With people living exceedingly busy lives, it’s easy to put off those tasks we rarely think about – making a Will is usually one of them.
However, there are many good reasons to give that task priority. The reasons are never more apparent than when you consider what happens if you die without a Will.
So what happens if I die without a Will?
If you die without a Will (known as ‘intestate’), it can be a complicated process to finalise your affairs. If you own real estate, shares or investments or even if it’s only a sum of money you have in the bank, your relatives may need to obtain “Letters of Administration” from the Supreme Court of New South Wales in order to release those assets.
In order to obtain Letters of Administration, an eligible person must apply to the Supreme Court of New South Wales to be appointed as administrator of your Estate. This may not necessarily be the person who you would have wanted to manage your affairs, or who you would have chosen as your Executor had you made a Will.
The role of your Administrator
The application the administrator must make to the Supreme Court can be complex, and usually involves establishing the entitlements of your next of kin by certificate evidence which may be an expensive and time-consuming task depending on who those persons are, and where they live (the expenses of which are paid out of your Estate).
The duties an administrator performs include arranging the funeral, collecting your assets, paying your debts and distributing whatever is left over. Problems may arise where your next of kin is a minor or under a disability, or where the administrator is unable to locate your next of kin. In these circumstances, the Court can require the administrator to obtain an administration bond, which essentially insures against the administrator’s failing to comply with their obligations when administering the Estate.
Distribution of your assets
It is often thought that if you die without a Will then your Estate will automatically pass to the State. That is not the case. The way in which your Estate is distributed is determined by the provisions of the Succession Act 2006 (NSW).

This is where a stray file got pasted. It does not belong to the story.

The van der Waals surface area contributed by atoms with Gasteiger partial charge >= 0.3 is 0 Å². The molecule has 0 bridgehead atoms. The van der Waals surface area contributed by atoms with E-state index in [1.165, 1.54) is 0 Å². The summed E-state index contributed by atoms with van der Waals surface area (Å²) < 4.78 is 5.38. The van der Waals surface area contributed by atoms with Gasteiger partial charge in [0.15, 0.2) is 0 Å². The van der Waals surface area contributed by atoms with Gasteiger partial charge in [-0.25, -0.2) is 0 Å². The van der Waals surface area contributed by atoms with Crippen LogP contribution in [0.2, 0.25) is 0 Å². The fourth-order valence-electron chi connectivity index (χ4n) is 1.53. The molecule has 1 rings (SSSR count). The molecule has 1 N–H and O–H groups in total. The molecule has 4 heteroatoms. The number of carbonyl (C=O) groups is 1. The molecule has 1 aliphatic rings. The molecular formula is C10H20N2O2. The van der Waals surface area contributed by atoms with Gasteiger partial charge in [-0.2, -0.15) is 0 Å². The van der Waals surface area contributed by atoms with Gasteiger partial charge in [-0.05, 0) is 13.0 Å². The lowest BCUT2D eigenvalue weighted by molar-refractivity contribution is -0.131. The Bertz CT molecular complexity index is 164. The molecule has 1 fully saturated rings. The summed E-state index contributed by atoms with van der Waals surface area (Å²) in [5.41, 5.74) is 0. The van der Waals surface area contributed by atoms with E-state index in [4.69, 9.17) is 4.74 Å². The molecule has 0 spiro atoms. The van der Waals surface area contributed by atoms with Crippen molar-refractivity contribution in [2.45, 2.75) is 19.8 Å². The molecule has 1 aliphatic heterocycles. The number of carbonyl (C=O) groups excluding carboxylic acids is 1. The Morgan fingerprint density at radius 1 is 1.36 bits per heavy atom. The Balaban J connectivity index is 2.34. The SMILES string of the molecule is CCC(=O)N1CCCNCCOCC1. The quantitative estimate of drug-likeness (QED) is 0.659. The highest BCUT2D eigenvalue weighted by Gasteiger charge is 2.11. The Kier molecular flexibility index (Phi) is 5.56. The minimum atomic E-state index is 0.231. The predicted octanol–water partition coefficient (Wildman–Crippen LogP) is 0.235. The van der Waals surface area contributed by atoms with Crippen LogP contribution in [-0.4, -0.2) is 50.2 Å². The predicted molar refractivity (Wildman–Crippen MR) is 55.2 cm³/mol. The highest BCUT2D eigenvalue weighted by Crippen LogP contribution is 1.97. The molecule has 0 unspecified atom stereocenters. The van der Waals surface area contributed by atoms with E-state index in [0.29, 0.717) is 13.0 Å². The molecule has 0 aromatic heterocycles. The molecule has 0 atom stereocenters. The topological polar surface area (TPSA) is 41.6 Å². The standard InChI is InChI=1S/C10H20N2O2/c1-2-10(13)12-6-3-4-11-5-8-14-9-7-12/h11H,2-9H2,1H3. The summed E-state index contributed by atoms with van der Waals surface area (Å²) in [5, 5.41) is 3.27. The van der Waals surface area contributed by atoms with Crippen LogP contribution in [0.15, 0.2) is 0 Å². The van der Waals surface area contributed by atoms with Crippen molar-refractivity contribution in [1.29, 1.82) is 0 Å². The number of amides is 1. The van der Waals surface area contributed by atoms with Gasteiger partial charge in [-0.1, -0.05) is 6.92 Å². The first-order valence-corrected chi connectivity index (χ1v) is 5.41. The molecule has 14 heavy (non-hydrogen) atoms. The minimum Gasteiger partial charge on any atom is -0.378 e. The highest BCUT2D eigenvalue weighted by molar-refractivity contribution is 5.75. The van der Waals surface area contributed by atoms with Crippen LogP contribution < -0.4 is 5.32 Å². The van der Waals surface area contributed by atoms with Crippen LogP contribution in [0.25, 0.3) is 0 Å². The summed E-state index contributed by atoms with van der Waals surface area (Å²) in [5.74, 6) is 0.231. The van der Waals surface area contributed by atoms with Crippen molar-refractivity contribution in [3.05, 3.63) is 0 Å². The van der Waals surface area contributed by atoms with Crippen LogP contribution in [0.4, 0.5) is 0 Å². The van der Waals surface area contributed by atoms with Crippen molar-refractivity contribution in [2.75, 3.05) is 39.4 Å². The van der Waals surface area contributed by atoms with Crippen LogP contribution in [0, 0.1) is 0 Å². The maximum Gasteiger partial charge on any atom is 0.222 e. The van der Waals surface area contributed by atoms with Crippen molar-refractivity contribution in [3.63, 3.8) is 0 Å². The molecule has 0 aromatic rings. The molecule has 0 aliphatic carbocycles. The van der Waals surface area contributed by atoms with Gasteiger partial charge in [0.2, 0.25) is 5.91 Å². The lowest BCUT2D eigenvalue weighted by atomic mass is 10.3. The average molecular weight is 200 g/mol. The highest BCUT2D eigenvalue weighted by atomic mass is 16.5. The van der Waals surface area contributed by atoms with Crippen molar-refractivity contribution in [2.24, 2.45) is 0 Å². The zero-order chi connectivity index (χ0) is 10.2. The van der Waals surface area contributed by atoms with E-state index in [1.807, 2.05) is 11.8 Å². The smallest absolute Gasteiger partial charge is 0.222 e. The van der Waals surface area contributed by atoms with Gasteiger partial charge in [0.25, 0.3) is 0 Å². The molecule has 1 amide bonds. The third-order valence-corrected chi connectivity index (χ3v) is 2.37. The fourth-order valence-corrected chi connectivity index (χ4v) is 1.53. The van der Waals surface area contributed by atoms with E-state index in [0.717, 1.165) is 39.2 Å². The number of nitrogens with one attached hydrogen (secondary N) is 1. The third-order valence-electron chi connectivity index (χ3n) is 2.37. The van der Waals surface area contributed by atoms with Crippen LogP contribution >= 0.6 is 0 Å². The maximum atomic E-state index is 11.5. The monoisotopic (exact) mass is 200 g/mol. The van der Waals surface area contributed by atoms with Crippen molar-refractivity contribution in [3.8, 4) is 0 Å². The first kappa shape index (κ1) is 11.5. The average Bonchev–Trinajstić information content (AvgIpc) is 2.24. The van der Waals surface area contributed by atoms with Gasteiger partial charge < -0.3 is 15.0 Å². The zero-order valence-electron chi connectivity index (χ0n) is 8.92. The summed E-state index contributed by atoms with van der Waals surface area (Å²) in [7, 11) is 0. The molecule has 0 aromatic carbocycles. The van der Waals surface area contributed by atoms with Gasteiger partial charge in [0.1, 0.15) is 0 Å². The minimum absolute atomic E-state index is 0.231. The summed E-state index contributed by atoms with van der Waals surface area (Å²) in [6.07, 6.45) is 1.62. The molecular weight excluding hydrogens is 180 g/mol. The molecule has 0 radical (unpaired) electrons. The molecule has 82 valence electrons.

A common assumption people make is that if they die without leaving a Will, then their spouse will inherit their Estate. While that is certainly true of jointly owned property, in New South Wales your spouse is only entitled to your whole estate if: -
1. They are your only spouse; and
2. You have no children; or
3. You have children who are also your Spouse’s children.
If you have children who survive you who are not your spouse’s children, then the Succession Act 2006 (NSW) provides that your spouse will be entitled to:
1. Your personal effects;
2. A statutory legacy; and
3. Half of your remaining assets
with the rest passing to your children. Your spouse could therefore be surprised to find that half of your Estate has passed to a child of a previous marriage with whom you have had no contact. With the prevalence of remarriage and second or even third families, this is not an uncommon occurrence.
Under the Act the definition of a spouse includes a person to whom you were married immediately prior to death. This means that if you are separated (but not divorced) from your husband or wife and you die without a Will, your husband or wife could be entitled to your Estate - regardless of the fact that you are no longer in a relationship.
The best way to avoid these complications is to make a Will - that way you make your own decisions about who will inherit your estate, rather than it being determined by the Succession Act 2006 (NSW). You can choose to make gifts to your favourite charity, a friend or even a distant relative who may not otherwise be included under the inheritance rules of intestacy. Moreover, you will save your family and loved ones a great deal of administrative work, anxiety and expense if you have left a clear Will, rather than making them go through the process of having to prove to the Court that they are entitled to your Estate.
If you haven’t made a Will, we at Mothers in Law Lawyers encourage you to seek expert legal assistance in preparing one. This is the surest way to ensure your loved ones are protected and your Estate is administered in accordance with your wishes and not eaten up in legal fees.
Mothers in Law Lawyers can help you reduce the burden of preparing a Will. Our efficient but thorough approach to the preparation of Wills will ensure you create a valid Will without the stress.
We offer a no obligation initial consultation to discuss your needs for a Will absolutely free of charge.
Our fixed fee Wills service is carried out by an experienced and dedicated solicitor.
Call Kylie at our Central Coast office today on (02) 4384 3710 to get the process underway.
Kylie Borodin Mothers in Law Lawyers (Central Coast) Tel: 4384 3710 Mob: 0422 327 477 E: email@example.com 3 November 2014
Mothers in Law Lawyers (Central Coast) provides fixed fee Wills, Estates and Probate to all areas of the Central Coast including Avoca Beach, Berkley Vale, Bateau Bay, Bensville, Berkeley Vale, Budgewoi, Buff Point, Calga, Charmhaven, Chittaway Bay, Copacabana, Davistown, Doyalson, Empire Bay, Ettalong, Erina, Forresters Beach, Gosford, Green Point, Halekulani, Holgate, Kariong, Kincumber, Killarney Vale, Killcare, Koolewong, Lake Haven, Lisarow, MacMasters Beach, Matcham, Mooney Mooney, Narara, Niagara Park, North Avoca, Ourimbah, Patonga, Point Claire, San Remo, Saratoga, Springfield, Terrigal, The Entrance, Toukley, Tuggerah, Umina, Wamberal, Woy Woy, Wyoming and Wyong.